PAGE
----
A rare neurodegenerative condition known as Niemann-Pick disease type C (NPC) affects about one in 150,000 people. Rare diseases like NPC are often overlooked in a clinical capacity, leaving sufferers to wade through a frustrating parade of medical mysteries. For quite some time now, researchers have used Npc1 mouse models to mimic the human Npc1 gene. Now, the results could help develop a powerful new therapy for NPC.
What Is Niemann-Pick Disease?
First, what is Niemann-Pick disease type C, or NPC? According to the National Organization for Rare Disorders (NORD), this rare condition is a progressive genetic disorder in which the human body can’t effectively transport cholesterol and other fatty substances inside of the cells. With nowhere to go, those substances can accumulate within certain tissues, including brain tissue, damaging those areas. NPC can be fatal early in life; however, it can also take the form of a late-onset, progressive disorder with symptoms beginning in adulthood. NORD reports that, while the condition was identified more than a century ago, effective treatments are still out of reach. Fortunately, as reported in Science Daily, a new study using Npc1 mouse models could change that.
Niemann-Pick Disease and Npc1 Mouse Models
The study referenced in Science Daily was published in Nature in July of this year. The study hinges on one core cause of NPC: inherited mutations in the Npc1 gene (NPC type 1C) or the Npc2 gene (NPC type 2C). Essentially, when the Npc1 gene is mutated, cells don’t receive the cholesterol they need to support motor and intellectual function. To address this issue in mutated genes, researcher Nan Yan, Ph.D., initially led a team in researching an immune protein known as STING, short for stimulator of interferon genes. This protein aids in the body’s defense against viruses; however, the body must “dispose” of STING to complete appropriate immune responses. When the body fails to dispose of STING, it can overstimulate immune cells and cause autoimmune conditions. Yan’s team was surprised to find that STING interacts with a protein that is also produced by the Npc1 gene, marking the first time that STING has been implicated in NPC.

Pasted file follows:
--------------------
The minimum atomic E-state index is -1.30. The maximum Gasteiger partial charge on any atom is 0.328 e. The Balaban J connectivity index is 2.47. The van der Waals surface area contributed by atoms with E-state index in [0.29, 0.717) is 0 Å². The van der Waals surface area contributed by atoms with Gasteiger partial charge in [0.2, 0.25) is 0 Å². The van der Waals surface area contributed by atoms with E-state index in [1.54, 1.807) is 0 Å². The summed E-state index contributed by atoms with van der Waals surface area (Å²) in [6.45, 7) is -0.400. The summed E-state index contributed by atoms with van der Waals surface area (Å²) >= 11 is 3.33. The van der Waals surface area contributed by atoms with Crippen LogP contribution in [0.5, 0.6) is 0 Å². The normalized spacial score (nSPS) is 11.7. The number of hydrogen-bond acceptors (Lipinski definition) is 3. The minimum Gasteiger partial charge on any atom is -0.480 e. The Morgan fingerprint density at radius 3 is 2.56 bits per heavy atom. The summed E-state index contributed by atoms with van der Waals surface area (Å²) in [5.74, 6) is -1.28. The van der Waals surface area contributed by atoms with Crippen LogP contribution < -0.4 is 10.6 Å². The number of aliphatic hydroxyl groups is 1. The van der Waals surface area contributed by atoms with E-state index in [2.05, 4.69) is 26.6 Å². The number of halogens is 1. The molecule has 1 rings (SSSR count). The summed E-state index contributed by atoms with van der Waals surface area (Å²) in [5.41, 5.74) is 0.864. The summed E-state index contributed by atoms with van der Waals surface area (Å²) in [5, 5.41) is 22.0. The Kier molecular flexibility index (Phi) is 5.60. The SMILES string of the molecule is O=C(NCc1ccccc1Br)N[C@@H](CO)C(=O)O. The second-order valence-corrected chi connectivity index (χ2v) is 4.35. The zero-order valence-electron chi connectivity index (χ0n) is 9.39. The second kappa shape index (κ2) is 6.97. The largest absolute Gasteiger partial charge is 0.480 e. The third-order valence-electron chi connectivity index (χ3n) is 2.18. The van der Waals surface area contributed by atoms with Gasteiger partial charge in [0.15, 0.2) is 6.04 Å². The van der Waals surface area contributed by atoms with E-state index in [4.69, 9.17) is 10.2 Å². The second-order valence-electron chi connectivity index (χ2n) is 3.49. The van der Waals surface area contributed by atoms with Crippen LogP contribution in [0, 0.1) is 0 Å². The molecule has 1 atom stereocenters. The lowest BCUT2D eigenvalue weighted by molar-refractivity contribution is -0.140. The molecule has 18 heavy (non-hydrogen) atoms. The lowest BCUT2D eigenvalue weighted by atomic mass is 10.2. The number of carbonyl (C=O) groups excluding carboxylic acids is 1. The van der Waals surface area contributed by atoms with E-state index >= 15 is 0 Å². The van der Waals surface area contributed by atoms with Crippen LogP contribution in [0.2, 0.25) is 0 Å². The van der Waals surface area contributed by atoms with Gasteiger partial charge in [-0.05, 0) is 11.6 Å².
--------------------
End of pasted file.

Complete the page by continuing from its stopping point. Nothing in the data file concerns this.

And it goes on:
To assess the role of STING in NPC, researchers first removed the gene for STING from mice. They also removed the Npc1 gene, a deletion that usually leads to problems in motor function. Surprisingly, the mice that lacked both the Npc1 and STING genes saw no motor decline. Ultimately, researchers realized that the protein produced by Npc1 may have a binding site for STING, allowing for proper STING disposal. This suggests that inhibiting STING could help treat certain autoimmune conditions, as well as NPC.
With this study’s findings, Yan’s team may be able to identify experimental drugs that inhibit STING. “If we can demonstrate that these compounds are effective in our animal models, we may be able to offer an effective therapy to Niemann-Pick disease patients,” Yan told Science Daily. “Niemann-Pick disease has never been considered an immune disorder. These findings put it in a whole new light.” Ultimately, understanding NPC as an autoimmune condition, as opposed to a cholesterol metabolism condition, could shed light on future treatments.
Yan’s research using Npc1 mouse models could have profound implications for individuals diagnosed with Niemann-Pick disease. This study is just another example of the powerful impacts of exploratory research, especially within the rare disease community.
QPS Neuropharmacology is a division of QPS, a GLP/GCP-compliant contract research organization (CRO) delivering the highest grade of discovery, preclinical, and clinical drug development services since 1995. QPS Neuropharmacology focuses on preclinical studies related to central nervous system (CNS) diseases, rare diseases, and mental disorders. With highly predictive disease models available on site and unparalleled preclinical experience, QPS Neuropharmacology can handle most CNS drug development needs for biopharmaceutical companies of all sizes. To study Niemann Pick disease, QPS Neuropharmacology offers the widely used NPC1-/- mouse model. For more information about QPS visit www.qps.com, and for more information about QPS Neuropharmacology, visit www.qpsneuro.com.